The days of the BBC, like those of the C of E, could well be numbered, as the people running the corporation show complete indifference to the feelings of the licence payers (you and me).
With redundancies and cutbacks the order of the day, the BBC's senior executives have chosen to pay themselves huge bonuses. Special attention is given to the case this week of Ms Jana Bennett (new salary £536,000), the Head of Vision who earlier this year was censured for her role in the so-called Crowngate when the BBC falsely claimed to have film of the Queen storming out of a photo session with the boring American photographer Annie Leibowitz.
Whenever BBC bosses are accused of feathering their nests like this they answer the charge by arguing that they could earn a lot more working for a commercial channel.
This week was no exception. Defending the bonuses and the huge salaries – his own is £816,000 – Director-General Mark Thompson spoke of job applicants "almost rolling on the floor laughing" when they were told about the BBC's rates of pay compared to those on offer elsewhere.
It was the former director-general John Birt who first started this line of defence while simultaneously paying himself huge sums, not to mention all the perks. But his own career failed to support his argument.
He was so confident of his exceptional abilities that when he retired he even talked of getting a job from Bill Gates of Microsoft. It never happened and he ended up working as a "Blue Skies Thinker" for Tony Blair.
And what were the innovative ideas that he came up with? There is nothing at all that we can point to.
And where is he now? Nobody knows or cares.
Freedom fighter or figure of fun?
The News of the World has done its best to paint Max Mosley as a Nazi. Others will see him simply as some kind of weirdo, or sexual pervert. On the opposite side there are people hailing him as a champion of freedom, fighting for the liberty of the citizen to do whatever he likes in the privacy of a Chelsea basement.
The real damage to Mosley is that he will emerge from his court action as a figure of fun. For all the indignation felt by some about immorality or the threat to our liberties, there will be a great many more who regard the episode as superbly comical.
First there is the so-called orgy itself, with the girls, according to their evidence, dressed in costumes from a fancy-dress website, barely able to suppress their giggles, while one of them attempts secretly to film the proceedings in exchange for a large sum of money from the News of the World. Then there is the absurdity of taking the newspaper to court in an attempt by Mosley to uphold his right to privacy. Here again, there must be many of the lawyers concerned struggling to keep a straight face.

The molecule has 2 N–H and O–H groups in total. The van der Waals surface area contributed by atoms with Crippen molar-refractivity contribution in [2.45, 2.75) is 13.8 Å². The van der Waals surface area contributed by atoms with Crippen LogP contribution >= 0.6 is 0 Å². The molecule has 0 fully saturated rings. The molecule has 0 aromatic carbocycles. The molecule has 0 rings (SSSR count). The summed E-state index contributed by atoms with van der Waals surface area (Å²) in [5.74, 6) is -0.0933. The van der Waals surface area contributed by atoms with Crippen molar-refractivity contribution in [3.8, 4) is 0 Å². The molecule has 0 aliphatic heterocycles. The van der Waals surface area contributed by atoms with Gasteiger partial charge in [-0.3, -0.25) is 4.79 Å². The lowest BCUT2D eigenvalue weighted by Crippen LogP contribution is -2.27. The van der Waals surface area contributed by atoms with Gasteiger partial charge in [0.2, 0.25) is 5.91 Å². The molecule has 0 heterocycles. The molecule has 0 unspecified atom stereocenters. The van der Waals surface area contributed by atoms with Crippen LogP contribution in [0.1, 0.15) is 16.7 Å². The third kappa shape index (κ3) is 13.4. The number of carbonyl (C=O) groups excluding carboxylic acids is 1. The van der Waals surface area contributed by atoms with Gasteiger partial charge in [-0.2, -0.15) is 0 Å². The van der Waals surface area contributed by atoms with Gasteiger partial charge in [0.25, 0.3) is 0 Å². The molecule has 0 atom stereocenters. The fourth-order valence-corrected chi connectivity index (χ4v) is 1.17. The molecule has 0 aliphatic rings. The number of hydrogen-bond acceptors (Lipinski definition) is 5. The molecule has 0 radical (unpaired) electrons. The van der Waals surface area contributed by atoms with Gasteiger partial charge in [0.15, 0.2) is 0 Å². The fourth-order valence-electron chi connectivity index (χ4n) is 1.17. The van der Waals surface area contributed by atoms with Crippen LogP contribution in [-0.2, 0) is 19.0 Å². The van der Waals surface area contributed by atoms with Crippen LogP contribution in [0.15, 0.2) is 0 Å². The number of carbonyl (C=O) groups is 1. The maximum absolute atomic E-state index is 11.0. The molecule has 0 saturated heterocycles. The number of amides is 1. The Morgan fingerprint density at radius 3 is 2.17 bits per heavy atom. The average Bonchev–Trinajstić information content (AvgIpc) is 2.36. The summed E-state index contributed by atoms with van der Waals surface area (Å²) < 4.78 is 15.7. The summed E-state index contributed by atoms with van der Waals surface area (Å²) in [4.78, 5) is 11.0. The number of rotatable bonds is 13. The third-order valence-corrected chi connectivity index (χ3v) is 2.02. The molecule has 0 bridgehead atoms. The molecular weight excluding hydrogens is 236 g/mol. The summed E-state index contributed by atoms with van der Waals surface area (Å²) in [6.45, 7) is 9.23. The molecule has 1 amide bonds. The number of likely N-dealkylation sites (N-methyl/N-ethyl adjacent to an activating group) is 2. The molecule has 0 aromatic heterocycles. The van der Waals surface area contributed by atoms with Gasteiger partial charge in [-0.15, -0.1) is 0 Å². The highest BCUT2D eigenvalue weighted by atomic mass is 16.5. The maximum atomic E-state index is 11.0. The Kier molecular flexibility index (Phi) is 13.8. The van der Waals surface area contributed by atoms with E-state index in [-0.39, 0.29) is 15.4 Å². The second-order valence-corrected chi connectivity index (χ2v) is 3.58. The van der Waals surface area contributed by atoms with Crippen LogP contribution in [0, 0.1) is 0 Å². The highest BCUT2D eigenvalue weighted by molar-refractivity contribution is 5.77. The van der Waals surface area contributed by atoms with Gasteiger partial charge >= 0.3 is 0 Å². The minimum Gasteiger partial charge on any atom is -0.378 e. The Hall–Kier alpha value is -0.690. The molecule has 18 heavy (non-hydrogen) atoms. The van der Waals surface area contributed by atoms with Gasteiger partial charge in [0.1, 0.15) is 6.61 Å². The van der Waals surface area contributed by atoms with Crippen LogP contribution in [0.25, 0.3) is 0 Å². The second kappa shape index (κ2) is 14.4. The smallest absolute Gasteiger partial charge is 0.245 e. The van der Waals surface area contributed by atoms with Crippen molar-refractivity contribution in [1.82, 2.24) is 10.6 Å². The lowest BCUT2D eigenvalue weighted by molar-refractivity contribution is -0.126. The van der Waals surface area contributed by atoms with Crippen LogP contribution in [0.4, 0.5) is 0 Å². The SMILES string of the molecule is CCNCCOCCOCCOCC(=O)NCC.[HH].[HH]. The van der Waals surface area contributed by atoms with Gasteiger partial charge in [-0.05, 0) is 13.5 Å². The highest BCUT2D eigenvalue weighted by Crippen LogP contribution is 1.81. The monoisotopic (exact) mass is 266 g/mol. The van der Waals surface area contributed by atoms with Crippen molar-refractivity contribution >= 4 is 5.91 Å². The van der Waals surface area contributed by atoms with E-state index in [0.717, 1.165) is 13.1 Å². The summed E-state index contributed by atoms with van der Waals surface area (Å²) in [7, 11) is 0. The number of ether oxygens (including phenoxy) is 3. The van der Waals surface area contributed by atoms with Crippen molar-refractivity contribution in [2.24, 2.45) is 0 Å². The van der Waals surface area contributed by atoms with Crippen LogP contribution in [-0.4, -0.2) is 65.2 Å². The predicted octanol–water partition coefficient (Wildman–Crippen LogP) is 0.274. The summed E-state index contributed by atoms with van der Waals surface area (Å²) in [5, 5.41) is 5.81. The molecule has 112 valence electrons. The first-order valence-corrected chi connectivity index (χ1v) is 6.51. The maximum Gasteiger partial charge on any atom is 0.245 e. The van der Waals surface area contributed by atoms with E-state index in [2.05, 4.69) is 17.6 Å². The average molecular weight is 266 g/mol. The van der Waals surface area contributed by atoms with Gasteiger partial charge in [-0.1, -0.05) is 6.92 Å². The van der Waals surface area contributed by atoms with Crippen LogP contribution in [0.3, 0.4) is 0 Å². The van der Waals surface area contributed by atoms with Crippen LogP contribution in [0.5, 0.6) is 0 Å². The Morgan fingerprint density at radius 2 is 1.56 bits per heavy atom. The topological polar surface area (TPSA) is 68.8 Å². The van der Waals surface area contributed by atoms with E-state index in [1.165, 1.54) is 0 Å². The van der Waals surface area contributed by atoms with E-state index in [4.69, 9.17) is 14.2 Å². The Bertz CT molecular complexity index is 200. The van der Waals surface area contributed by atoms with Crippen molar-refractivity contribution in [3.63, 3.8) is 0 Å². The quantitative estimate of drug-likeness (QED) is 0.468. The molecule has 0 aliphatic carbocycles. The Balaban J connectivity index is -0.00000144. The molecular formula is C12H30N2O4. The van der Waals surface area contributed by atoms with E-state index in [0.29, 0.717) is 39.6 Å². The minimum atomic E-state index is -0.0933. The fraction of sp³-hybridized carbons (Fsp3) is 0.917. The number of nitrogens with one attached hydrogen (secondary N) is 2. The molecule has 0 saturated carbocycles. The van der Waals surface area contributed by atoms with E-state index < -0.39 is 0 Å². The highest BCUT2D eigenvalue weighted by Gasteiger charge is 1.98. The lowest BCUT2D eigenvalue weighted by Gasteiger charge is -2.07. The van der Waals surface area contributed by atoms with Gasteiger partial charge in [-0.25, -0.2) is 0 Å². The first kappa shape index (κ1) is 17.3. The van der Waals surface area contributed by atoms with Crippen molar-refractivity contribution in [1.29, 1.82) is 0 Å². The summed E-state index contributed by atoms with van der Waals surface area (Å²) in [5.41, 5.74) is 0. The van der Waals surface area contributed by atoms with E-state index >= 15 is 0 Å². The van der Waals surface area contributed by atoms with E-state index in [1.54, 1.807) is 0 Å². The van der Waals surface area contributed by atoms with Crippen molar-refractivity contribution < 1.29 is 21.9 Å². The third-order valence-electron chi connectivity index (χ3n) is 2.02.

I pointed out before how Max Mosley seems to have inherited a strong sexual appetite from his father, the fascist leader Sir Oswald. But Mosley Snr also lacked a sense of humour and was quite unaware that, to many onlookers who saw him strutting about on a platform giving Nazi-style salutes to his cheering followers, he was a comic figure. It is worth remembering that Oswald Mosley inspired P G Wodehouse's only venture into political satire in the person of Sir Roderick Spode, leader of a movement of militarised boy scouts known as Black Shorts.
* Considering how few people nowadays go to church, it is curious how much interest there is in the current controversies about gay clergy and women bishops, both of which are threatening to break up the Church of England.
That is perhaps because all the campaigners for gay rights and equal opportunities for women see a chance to proclaim their beliefs and wax indignant about an institution apparently still in thrall to old-fashioned prejudice. The liberal consensus, typified by the BBC, will take the same line while making an unconvincing attempt to appear impartial on the issue.
With no interest in – and little knowledge of – religion, these people see nothing to choose between a church and any secular organisation. In their eyes a Bishop is no different from, say, the manager of a chain of supermarkets. To discriminate against women would be outlawed in Tesco, so how can the Church of England justify its outdated system? This is the 21st century, we are reminded, when voices are raised to defend the status quo.
What does it all matter, in any case, ask other concerned voices, when people are starving in Zimbabwe and teenagers are knifing one another in the streets? Surely the Church has more important things to do.
It may be true. But people who say that sort of thing ignore the more important point: that there are now a great many Anglicans who are keen, in some case almost hysterically so, to vote for changes which they know will deeply offend others and possibly lead to a break-up of the already tottering Church. And that looks horribly like a death wish.